Loud cheers, laughter and the slapping of hockey sticks rang in the Robert F. Osborne Centre, as students and members of the UBC community participated in UBC Recreation’s annual Adaptive Sports Day.
Since its inception in 2014, multiple adaptive sports have been showcased on campus, such as wheelchair basketball, goal ball, para biathlon and sitting volleyball. Adaptive sports use modified rules or equipment to make participation accessible.
This year, UBC Recreation partnered with the BC Wheelchair Floorball Association to bring the fast-paced, action-packed and hockey-like sport to more people.
“We’re trying to make sure that all people here on campus feel like there’s programs for them. As well, the event is such a great opportunity for people to see and try a new sport, and also see the talent involved in it,” said UBC Physical Activity Coordinator Emily Jarvis. Jarvis is from the department of athletics and recreation office of physical activity, which works to promote equitable, inclusive and accessible physical activity across campus by supervising initiatives such as the Move U Crew.
“We’re trying to make sure that all people here on campus feel like there’s programs for them,” said Jarvis.
Kyle Gieni is the founder and president of the BC Wheelchair Floorball Association, a non-profit society established in 2016 (gaining charity status in 2019), that seeks to “facilitate a sustainable program for athletes with and without disabilities to participate in the sport of wheelchair floorball.”
“I played hockey my whole life and I just wanted to do something for the community of wheelchair users, and disabled people. I also want to share how we’re very inclusive. We invite and make teams based on whoever wants to come and play. My brother plays on the national team too, and he’s a stand-up able-bodied person, so anyone can play.”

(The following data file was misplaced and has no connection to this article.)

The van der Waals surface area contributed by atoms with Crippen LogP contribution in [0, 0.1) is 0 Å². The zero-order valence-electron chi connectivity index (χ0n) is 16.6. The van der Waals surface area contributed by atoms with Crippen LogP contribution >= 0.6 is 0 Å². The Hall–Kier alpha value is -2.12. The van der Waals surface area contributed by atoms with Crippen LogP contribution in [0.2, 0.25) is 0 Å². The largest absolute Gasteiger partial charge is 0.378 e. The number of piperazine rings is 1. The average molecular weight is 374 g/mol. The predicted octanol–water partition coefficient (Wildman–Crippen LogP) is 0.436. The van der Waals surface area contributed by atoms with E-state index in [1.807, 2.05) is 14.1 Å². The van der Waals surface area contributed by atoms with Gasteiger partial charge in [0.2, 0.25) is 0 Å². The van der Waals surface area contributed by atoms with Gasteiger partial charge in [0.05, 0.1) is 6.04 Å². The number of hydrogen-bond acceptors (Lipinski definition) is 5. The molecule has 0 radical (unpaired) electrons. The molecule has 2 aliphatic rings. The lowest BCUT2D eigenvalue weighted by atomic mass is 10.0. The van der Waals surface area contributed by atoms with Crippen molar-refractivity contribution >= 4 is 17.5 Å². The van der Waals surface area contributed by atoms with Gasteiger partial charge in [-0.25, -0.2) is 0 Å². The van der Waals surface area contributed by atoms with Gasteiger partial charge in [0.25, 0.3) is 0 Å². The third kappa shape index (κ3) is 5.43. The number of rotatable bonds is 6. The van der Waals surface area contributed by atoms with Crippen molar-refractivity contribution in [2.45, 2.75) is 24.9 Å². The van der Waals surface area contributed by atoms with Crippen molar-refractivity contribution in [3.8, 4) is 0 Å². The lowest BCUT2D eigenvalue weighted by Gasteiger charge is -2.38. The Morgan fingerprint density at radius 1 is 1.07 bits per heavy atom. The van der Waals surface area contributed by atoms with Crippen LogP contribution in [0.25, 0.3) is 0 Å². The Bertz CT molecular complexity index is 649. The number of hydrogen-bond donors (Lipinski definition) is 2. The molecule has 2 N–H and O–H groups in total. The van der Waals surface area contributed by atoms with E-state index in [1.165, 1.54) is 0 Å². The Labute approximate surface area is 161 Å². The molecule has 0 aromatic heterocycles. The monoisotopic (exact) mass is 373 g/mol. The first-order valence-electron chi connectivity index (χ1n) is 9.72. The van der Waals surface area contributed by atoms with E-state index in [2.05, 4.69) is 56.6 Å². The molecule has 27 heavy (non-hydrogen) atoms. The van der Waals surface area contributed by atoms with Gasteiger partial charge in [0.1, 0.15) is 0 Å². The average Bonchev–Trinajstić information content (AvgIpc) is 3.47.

Gieni gestured towards all the participants practicing the skill drills that he had just taught them. “It’s a fun sport for anyone to play, and you get a great response like here tonight.”
Excitement buzzed through the air as teams of five, and a goalkeeper for each, competed against each other to score the most goals.
“I have mad respect for all the people who play this sport. It’s not easy because you have to steer and bat at the same time, but it’s very fun,” fourth-year engineering student Rohith Manoj said.
Third-year political science student Graydon Day who plays ice hockey agreed. “It’s been super fun being out here and trying it, because it’s totally different mechanically.”
Liam Toone, a linguistics and psychology student, shared his favourite moment. “Being in a wheelchair, I enjoyed the freedom that I had playing with others, and that I didn’t stand out for once. For a moment, everyone is in the same position, and for a moment, we’re all equal.”
As the final match of wheelchair floorball ended, all the players quickly huddled together with huge smiles on their faces, and slapped their hockey sticks together.
Second-year master of occupational therapy student Nicole Banting said, “the highlight has been meeting other people, discovering a newfound joy for this new sport, and putting what we’ve learned in class into practice in a really fun way.”
Students looking to join the BC Wheelchair Floorball Association can find more information at bcwheelchairfloorball.ca.